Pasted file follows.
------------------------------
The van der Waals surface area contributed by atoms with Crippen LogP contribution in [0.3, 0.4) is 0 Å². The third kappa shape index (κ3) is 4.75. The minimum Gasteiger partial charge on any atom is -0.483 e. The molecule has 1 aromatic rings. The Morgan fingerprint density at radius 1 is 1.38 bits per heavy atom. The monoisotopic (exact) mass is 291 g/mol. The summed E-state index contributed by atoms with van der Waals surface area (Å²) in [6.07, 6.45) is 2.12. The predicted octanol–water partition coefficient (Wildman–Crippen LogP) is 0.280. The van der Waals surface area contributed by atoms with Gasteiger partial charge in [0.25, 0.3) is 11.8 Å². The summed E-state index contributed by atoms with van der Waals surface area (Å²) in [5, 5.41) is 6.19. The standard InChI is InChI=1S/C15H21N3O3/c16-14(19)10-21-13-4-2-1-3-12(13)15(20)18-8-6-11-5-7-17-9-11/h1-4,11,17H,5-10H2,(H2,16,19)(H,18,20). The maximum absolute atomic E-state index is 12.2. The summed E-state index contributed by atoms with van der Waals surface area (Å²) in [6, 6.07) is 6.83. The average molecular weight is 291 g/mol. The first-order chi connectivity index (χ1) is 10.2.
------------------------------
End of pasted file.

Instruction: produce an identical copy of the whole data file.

The van der Waals surface area contributed by atoms with Crippen LogP contribution in [0.3, 0.4) is 0 Å². The third kappa shape index (κ3) is 4.75. The minimum Gasteiger partial charge on any atom is -0.483 e. The molecule has 1 aromatic rings. The Morgan fingerprint density at radius 1 is 1.38 bits per heavy atom. The monoisotopic (exact) mass is 291 g/mol. The summed E-state index contributed by atoms with van der Waals surface area (Å²) in [6.07, 6.45) is 2.12. The predicted octanol–water partition coefficient (Wildman–Crippen LogP) is 0.280. The van der Waals surface area contributed by atoms with Gasteiger partial charge in [0.25, 0.3) is 11.8 Å². The summed E-state index contributed by atoms with van der Waals surface area (Å²) in [5, 5.41) is 6.19. The standard InChI is InChI=1S/C15H21N3O3/c16-14(19)10-21-13-4-2-1-3-12(13)15(20)18-8-6-11-5-7-17-9-11/h1-4,11,17H,5-10H2,(H2,16,19)(H,18,20). The maximum absolute atomic E-state index is 12.2. The summed E-state index contributed by atoms with van der Waals surface area (Å²) in [6, 6.07) is 6.83. The average molecular weight is 291 g/mol. The first-order chi connectivity index (χ1) is 10.2.